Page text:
At certain level crossings in rural
France, signs can be seen warning that one train can conceal
another: “Un train peut en cacher un autre.” In much the same way,
any loss we experience has the potential to release other losses
that we never allowed ourselves to grieve about at the time.
Other people’s grief can also serve as a
catalyst for releasing our own. A number of people who watched
Shadowlands, the film about C. S. Lewis’ extreme reaction to the
death of his wife wrote to the actor who played the part of the
grieving Lewis, to tell him about grief and losses that they had
never previously mentioned to anyone. They had been stirred by
Anthony Hopkins’ sensitive portrayal of Lewis’ grief – and it
brought their own to the surface.
When people back off, and bury their
grief, or become disproportionately fearful or angry, it is often
because something from earlier in their life (or from their family’s
history) is being in someway re-enacted. Understanding this goes a
long way towards explaining why people sometimes demonstrate
significantly more grief than a situation appears to warrant.
A typical example is when someone
shows more emotion over the loss of a pet than they did for the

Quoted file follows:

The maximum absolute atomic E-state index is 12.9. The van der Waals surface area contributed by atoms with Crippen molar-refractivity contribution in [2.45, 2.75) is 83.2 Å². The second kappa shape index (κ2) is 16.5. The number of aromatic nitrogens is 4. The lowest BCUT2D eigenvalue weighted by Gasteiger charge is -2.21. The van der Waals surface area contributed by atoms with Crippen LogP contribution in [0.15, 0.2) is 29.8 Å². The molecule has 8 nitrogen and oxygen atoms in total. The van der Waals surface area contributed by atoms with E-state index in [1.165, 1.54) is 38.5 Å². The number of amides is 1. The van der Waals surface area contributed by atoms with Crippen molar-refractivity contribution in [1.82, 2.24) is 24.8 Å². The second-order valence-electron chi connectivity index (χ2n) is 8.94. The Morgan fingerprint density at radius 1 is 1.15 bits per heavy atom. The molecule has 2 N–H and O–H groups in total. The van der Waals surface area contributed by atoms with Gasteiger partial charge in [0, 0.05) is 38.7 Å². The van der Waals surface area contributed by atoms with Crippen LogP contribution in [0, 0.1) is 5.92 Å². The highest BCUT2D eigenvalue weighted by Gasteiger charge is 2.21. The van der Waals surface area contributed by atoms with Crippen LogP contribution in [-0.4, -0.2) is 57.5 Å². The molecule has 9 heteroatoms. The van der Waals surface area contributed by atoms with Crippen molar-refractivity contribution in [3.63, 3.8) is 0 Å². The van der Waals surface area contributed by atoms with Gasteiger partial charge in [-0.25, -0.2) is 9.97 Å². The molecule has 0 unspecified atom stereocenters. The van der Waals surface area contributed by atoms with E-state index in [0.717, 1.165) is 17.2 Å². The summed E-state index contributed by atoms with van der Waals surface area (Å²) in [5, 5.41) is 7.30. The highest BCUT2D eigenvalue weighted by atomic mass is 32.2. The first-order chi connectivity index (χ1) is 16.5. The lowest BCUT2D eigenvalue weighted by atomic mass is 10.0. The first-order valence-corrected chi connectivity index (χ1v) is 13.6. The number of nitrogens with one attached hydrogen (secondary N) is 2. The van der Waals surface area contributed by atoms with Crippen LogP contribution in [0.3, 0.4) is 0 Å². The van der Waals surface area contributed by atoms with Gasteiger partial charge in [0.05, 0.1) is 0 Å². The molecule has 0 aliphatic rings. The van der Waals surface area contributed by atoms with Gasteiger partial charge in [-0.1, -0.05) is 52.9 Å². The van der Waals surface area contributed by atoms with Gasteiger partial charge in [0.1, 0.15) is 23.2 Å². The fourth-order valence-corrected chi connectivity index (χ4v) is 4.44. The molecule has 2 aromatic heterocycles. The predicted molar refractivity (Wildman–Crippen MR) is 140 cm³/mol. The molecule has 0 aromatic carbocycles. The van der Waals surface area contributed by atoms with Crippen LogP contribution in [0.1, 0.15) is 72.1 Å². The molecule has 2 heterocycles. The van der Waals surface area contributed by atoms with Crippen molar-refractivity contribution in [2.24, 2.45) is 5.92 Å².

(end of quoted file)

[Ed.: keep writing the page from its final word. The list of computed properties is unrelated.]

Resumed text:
death of some primary person in their life. It is as though they are
giving themselves permission to grieve the one death now in turn
releases buried layers of unexpressed griefs.
We should certainly not underestimate
the effect that the death a pet can have on us.20 Considering the
pleasure we take in their companionship, to say nothing of the
memories we accumulate around them (and the positive impact they can
have on our blood pressure!) it is no wonder many of us grieve
deeply when they are taken from us.
Two years after the loss of our
faithful collie dog, Ros and I were still experiencing severe canine
withdrawal symptoms. In a dozen different ways we found ourselves
missing our deeply affectionate if somewhat behaviourally challenged
four-footed friend. Another couple might have gone out the following
week to chose another one, but it took us two full years before we
felt ready to take on another dog – a delightful though elderly
chocolate-brown Labrador, who had spent six long months in a rescue
centre. He is delighted to have found a welcoming family – and we
love him to bits!21